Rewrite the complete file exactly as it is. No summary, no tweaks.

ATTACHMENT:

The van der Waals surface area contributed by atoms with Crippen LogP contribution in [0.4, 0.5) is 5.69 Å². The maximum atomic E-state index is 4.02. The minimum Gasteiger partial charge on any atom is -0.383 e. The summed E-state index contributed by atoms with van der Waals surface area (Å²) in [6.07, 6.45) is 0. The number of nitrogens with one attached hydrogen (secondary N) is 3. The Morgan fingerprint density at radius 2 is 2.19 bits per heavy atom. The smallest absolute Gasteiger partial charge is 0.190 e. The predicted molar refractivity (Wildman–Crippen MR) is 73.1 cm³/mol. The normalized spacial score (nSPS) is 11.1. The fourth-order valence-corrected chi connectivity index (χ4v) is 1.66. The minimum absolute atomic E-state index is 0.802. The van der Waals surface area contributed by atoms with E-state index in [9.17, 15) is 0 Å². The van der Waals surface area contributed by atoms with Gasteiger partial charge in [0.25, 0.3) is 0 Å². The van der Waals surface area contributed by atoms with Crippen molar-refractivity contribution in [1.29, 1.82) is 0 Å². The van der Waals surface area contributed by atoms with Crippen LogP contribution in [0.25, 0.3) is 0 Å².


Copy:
The van der Waals surface area contributed by atoms with Crippen LogP contribution in [0.4, 0.5) is 5.69 Å². The maximum atomic E-state index is 4.02. The minimum Gasteiger partial charge on any atom is -0.383 e. The summed E-state index contributed by atoms with van der Waals surface area (Å²) in [6.07, 6.45) is 0. The number of nitrogens with one attached hydrogen (secondary N) is 3. The Morgan fingerprint density at radius 2 is 2.19 bits per heavy atom. The smallest absolute Gasteiger partial charge is 0.190 e. The predicted molar refractivity (Wildman–Crippen MR) is 73.1 cm³/mol. The normalized spacial score (nSPS) is 11.1. The fourth-order valence-corrected chi connectivity index (χ4v) is 1.66. The minimum absolute atomic E-state index is 0.802. The van der Waals surface area contributed by atoms with E-state index in [9.17, 15) is 0 Å². The van der Waals surface area contributed by atoms with Gasteiger partial charge in [0.25, 0.3) is 0 Å². The van der Waals surface area contributed by atoms with Crippen molar-refractivity contribution in [1.29, 1.82) is 0 Å². The van der Waals surface area contributed by atoms with Crippen LogP contribution in [0.25, 0.3) is 0 Å².